Fundstrat says the stock market just delivered an extremely rare signal that has a solid track record for further strong gains


  • On Tuesday, an extremely rare signal flashed in the stock market indicating that big gains are ahead.
  • That’s according to Fundstrat’s Tom Lee, who highlighted the rise in the put-to-call ratio despite a jump in the S&P 500.
  • Since 1997, there have been only three times when the put-to-call ratio has risen above 1.0 on the same day the stock is up 1%.

The stock market showed an extremely rare contrarian signal on Tuesday, and it suggests strong gains ahead, Fundstrat’s Tom Lee said in a Wednesday note.

Lee stressed that the put-to-call ratio rose above 1.0 on Tuesday, the same day the S&P 500 rose more than 1%. This is a headache because the put-to-call ratio typically rises on days when the stock market is down, not days when there are strong gains.

The put-to-call ratio is a technical indicator that helps measure investor sentiment. A measure of 1 for the put-to-call ratio indicates that the number of buyers of bullish call options is the same as the number of buyers of bearish options. A measurement of more than 1 for the ratio indicates that there are more put buyers than call buyers, suggesting that investors are more bearish than bullish towards the stock market.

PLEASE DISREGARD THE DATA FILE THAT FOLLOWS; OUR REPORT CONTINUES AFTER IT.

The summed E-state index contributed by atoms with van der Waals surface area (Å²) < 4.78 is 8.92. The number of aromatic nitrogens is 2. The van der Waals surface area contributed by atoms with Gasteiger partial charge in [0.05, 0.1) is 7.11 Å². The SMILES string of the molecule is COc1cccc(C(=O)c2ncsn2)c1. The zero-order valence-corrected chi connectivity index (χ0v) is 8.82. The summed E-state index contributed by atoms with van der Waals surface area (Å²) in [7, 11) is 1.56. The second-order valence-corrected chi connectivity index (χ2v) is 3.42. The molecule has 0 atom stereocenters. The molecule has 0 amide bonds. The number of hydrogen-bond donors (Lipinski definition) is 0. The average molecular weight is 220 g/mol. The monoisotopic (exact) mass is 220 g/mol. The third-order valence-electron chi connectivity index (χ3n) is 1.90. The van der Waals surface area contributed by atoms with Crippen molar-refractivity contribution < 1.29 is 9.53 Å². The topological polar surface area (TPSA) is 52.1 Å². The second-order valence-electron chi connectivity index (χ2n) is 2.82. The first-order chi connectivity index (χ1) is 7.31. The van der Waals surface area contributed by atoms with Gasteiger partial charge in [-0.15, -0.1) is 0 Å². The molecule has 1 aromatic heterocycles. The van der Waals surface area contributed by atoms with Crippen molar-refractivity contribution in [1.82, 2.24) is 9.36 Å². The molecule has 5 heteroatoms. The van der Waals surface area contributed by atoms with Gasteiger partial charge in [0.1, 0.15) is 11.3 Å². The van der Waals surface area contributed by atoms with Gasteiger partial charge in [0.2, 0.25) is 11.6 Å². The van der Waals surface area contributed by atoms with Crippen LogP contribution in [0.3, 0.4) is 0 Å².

“Bounce In” [the] The CBOE put-to-call ratio usually occurs on falling days. It makes sense: markets are falling, investors want to hedge, [so they] Buy puts,” Lee said. The put-to-call ratio rose from 0.64 to 1.35 on Tuesday, according to data from YCharts. Meanwhile, the S&P 500 gained about 1.4%.

According to Fundstrat, there have been only three other instances since 1997 of the put-to-call ratio breaking above 1 on the same day the S&P 500 rose more than 1%.

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Lee said of those three dates, “The expected return on equity is very, very good.”

Those examples are February 1997, November 2008, and March 2020. All three dates saw significant stock market volatility over the coming months and years.

According to Lee, the S&P 500 delivered average forward returns of 3.7%, 17.5% and 35.8% over the next three, six and 12 months, respectively, positive forward returns over six months and 12 months.

That, combined with the strong weather at the end of the year, gives Lee confidence that the S&P 500 could rise to 4,500 by the end of the year, or about 12% from its current level.




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